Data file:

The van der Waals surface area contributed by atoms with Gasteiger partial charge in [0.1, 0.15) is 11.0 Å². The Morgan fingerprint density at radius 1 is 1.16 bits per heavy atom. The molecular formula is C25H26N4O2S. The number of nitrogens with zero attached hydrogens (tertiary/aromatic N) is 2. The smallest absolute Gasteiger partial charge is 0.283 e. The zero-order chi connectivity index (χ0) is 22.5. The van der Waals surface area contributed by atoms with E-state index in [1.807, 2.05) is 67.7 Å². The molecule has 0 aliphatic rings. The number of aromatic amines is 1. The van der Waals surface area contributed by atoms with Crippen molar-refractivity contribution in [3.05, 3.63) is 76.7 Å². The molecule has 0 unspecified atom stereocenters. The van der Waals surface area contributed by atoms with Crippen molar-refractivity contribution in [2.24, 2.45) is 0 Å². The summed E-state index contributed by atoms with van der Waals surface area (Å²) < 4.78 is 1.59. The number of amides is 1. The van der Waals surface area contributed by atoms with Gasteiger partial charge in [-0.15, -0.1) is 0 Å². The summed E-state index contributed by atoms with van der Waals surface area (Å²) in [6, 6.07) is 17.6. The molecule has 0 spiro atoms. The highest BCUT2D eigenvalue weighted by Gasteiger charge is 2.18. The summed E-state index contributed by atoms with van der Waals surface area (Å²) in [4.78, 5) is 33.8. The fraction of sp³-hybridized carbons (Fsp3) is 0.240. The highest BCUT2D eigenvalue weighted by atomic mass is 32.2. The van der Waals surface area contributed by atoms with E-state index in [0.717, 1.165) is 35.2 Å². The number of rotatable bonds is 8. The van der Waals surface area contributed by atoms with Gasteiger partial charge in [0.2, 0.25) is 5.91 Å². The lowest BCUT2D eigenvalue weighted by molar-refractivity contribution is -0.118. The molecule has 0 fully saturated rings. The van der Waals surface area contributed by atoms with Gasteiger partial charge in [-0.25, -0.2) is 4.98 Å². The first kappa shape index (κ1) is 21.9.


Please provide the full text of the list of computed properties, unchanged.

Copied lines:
The van der Waals surface area contributed by atoms with Gasteiger partial charge in [0.1, 0.15) is 11.0 Å². The Morgan fingerprint density at radius 1 is 1.16 bits per heavy atom. The molecular formula is C25H26N4O2S. The number of nitrogens with zero attached hydrogens (tertiary/aromatic N) is 2. The smallest absolute Gasteiger partial charge is 0.283 e. The zero-order chi connectivity index (χ0) is 22.5. The van der Waals surface area contributed by atoms with E-state index in [1.807, 2.05) is 67.7 Å². The molecule has 0 aliphatic rings. The number of aromatic amines is 1. The van der Waals surface area contributed by atoms with Crippen molar-refractivity contribution in [3.05, 3.63) is 76.7 Å². The molecule has 0 unspecified atom stereocenters. The van der Waals surface area contributed by atoms with Crippen molar-refractivity contribution in [2.24, 2.45) is 0 Å². The summed E-state index contributed by atoms with van der Waals surface area (Å²) < 4.78 is 1.59. The number of amides is 1. The van der Waals surface area contributed by atoms with Gasteiger partial charge in [-0.15, -0.1) is 0 Å². The summed E-state index contributed by atoms with van der Waals surface area (Å²) in [6, 6.07) is 17.6. The molecule has 0 spiro atoms. The highest BCUT2D eigenvalue weighted by Gasteiger charge is 2.18. The summed E-state index contributed by atoms with van der Waals surface area (Å²) in [4.78, 5) is 33.8. The fraction of sp³-hybridized carbons (Fsp3) is 0.240. The highest BCUT2D eigenvalue weighted by atomic mass is 32.2. The van der Waals surface area contributed by atoms with E-state index in [0.717, 1.165) is 35.2 Å². The number of rotatable bonds is 8. The van der Waals surface area contributed by atoms with Gasteiger partial charge in [0.2, 0.25) is 5.91 Å². The lowest BCUT2D eigenvalue weighted by molar-refractivity contribution is -0.118. The molecule has 0 fully saturated rings. The van der Waals surface area contributed by atoms with Gasteiger partial charge in [-0.25, -0.2) is 4.98 Å². The first kappa shape index (κ1) is 21.9.